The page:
There were some serious journalists that were responsible enough to relate to this sad chapter of our history in the context of the current operation in Gaza. Shai Levy, on Channel 2’s Mako website, recounted the history of Gaza during the past 10 years, noting clearly how the withdrawal led directly to the confrontations with the Gaza terrorists. Ran Baratz, on the Mida website, recalled another icon of our media, Haaretz’s Nechemia Strassler, who ridiculed Binyamin Netanyahu for his resignation from Sharon’s government prior to the withdrawal.
So wrote Strassler at the time: “On the very day [of his resignation] he provided the public with horror scenarios: ‘An Islamic terror base is being formed in Gaza; Hamas is growing strong.’ He [Netanyahu] became even more extreme: ‘rockets will be launched toward Israel from terror bases which we are allowing the Islamists to establish.’ Tomorrow there’ll be an apocalypse.”
Strassler, we should add, continues to be allowed to publish his worthless tripe in Haaretz. He is often invited by the Internet media to comment, and yet no one dares ask him why anyone should take his opinions seriously.
On August 5, Shlomo Angel rightly noted in an article in Ynet that, “The wind supporting the disengagement has turned into a deadly hurricane whose climax is the present Operation Protective Edge. So, why has this discussion been muted?” Back in May 2, 2004, Shaul Mofaz, then defense minister, asked by Yediot Aharonot about disengagement, replied, “I am convinced, as opposed to all those who see black, that in reality, there will be less terror from Gaza. The Gaza Strip will not be Lebanon.”
Yet Mofaz is still taken seriously by the media.
One of the few reporters who did make it their business to report on the connection of the withdrawal to the present is Amit Segal from Channel 2 news. He provided in-depth coverage during Operation Pillar of Defense two years ago, and repeated it during the present war. On August 3, he riddled with holes the “quiet for quiet” platitudes of our politicians, showing based on history that each period of “quiet” was preceded and followed by massive military aggression against Israel.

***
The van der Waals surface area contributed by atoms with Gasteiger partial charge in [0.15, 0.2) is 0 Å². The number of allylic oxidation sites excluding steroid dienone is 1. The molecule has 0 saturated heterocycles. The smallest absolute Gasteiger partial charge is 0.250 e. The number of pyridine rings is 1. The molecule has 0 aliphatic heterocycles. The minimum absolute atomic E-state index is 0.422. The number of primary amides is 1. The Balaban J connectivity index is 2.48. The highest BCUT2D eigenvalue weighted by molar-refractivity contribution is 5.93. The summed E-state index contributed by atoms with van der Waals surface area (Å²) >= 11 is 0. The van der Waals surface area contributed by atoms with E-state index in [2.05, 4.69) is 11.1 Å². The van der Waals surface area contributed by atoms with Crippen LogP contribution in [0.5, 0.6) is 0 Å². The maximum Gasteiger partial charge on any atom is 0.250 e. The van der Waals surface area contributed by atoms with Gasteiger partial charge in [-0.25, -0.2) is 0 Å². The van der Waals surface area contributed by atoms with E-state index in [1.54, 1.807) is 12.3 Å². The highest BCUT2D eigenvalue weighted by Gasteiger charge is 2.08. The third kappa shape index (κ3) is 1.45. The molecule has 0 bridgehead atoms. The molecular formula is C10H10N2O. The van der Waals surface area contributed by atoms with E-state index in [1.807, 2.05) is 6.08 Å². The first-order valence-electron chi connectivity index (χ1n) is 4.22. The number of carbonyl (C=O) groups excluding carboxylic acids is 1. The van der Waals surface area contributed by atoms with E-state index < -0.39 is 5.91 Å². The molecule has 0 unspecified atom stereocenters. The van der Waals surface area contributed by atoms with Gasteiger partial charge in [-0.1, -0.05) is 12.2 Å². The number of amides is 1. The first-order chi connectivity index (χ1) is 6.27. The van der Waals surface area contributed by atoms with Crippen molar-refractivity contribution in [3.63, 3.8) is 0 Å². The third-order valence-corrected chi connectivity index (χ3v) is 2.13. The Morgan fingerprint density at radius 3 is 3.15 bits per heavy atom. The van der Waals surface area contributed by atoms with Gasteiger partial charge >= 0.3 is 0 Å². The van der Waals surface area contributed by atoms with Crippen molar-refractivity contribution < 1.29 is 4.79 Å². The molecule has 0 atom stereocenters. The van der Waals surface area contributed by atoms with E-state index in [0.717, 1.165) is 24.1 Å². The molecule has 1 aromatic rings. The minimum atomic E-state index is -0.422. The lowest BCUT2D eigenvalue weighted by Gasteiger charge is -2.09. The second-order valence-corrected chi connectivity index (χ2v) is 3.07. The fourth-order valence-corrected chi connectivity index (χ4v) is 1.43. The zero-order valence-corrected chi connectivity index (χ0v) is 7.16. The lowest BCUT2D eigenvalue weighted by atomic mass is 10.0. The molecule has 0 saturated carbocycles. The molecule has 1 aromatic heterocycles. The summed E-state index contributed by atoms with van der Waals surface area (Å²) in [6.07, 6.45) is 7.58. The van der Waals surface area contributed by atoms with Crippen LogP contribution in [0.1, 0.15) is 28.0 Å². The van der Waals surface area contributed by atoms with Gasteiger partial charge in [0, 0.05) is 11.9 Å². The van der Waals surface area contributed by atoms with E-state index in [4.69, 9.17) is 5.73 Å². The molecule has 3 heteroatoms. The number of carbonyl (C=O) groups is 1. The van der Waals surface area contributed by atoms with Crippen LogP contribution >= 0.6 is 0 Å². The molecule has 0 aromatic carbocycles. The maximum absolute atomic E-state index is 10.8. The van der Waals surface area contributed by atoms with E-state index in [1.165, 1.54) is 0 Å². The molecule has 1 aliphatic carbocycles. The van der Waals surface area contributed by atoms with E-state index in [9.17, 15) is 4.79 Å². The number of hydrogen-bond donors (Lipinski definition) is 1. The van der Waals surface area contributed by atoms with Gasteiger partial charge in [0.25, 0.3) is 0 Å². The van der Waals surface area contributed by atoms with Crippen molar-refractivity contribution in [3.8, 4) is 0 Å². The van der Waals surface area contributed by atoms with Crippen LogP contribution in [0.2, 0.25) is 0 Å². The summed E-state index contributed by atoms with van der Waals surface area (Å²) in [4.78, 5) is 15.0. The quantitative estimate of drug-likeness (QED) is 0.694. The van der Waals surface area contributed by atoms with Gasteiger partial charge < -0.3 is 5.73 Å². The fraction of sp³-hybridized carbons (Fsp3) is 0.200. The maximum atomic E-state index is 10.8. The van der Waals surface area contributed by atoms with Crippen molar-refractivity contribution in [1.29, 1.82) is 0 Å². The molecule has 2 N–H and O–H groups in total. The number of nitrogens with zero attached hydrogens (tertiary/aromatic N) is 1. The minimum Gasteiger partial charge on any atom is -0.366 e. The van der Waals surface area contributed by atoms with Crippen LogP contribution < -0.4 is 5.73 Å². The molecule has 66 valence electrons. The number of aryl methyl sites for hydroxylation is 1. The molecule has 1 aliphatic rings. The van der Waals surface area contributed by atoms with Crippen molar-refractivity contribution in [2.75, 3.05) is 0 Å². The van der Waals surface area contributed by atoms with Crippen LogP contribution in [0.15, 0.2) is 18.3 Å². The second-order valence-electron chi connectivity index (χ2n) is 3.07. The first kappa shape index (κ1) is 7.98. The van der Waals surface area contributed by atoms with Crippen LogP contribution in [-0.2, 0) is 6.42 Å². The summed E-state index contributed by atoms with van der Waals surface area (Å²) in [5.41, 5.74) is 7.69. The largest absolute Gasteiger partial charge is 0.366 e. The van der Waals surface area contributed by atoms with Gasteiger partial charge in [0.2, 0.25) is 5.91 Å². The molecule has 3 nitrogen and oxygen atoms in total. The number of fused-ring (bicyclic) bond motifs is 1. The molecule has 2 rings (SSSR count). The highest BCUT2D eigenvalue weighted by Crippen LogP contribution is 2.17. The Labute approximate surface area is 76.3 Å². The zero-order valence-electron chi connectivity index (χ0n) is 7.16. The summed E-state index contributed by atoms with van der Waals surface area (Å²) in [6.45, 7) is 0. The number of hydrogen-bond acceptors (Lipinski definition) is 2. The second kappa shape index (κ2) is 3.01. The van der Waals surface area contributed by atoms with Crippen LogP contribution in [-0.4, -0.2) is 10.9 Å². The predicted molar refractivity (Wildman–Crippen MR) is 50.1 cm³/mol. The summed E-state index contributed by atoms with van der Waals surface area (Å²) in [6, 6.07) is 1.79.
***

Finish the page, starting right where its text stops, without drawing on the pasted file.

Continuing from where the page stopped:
He also had a clip on Channel 2 reviewing the various promises of politicians of a brighter future, pronouncement which today sound ludicrous.
His father, Hagai Segal, the present editor of the Makor Rishon newspaper, used his weekly column to raise the disengagement issue. Both he and General Amidror showed that the claim that the withdrawal actually reduced the number of Israel casualties belongs at best to Israeli mythology.
These voices, however, were the exception.
When Amos Oz or A.B. Yehoshua write an op-ed article in Haaretz, it is considered to be so important that the various anchors, such as Arieh Golan of Kol Israel, Ilana Dayan of Channel 2 and Razi Barkai of Galei Zahal take pains to read the articles on their programs, interview people and discuss them. When Gideon Levy articulates his irrational world view, the media has a ball. He is invited to explain his views in greater detail, others to refute, and Levy and Haaretz have once again set the media’s agenda.
Yet articles written by noted and respected journalists attempting to raise the very serious issue of the present war in the context of the withdrawal from Gaza are largely ignored. If the events prior to prime minister Yitzhak Rabin’s assassination are to be recalled annually to give that tragic event context, surely in discussions of the current reality in the Gaza Strip the disengagement should be recalled, too.
After so many military operations, including Summer Rains (2006), Hot Winter (2008), Cast Lead (2008-2009) and Pillar of Defense (2012) the media should devote more attention and airtime to reviewing the trustworthiness of its celebrities.
The related question of whether the public can trust the media is a central element in current events. In fact, it’s big part of the story.
The authors are vice chairman and chairman respectively of Israel’s Media Watch (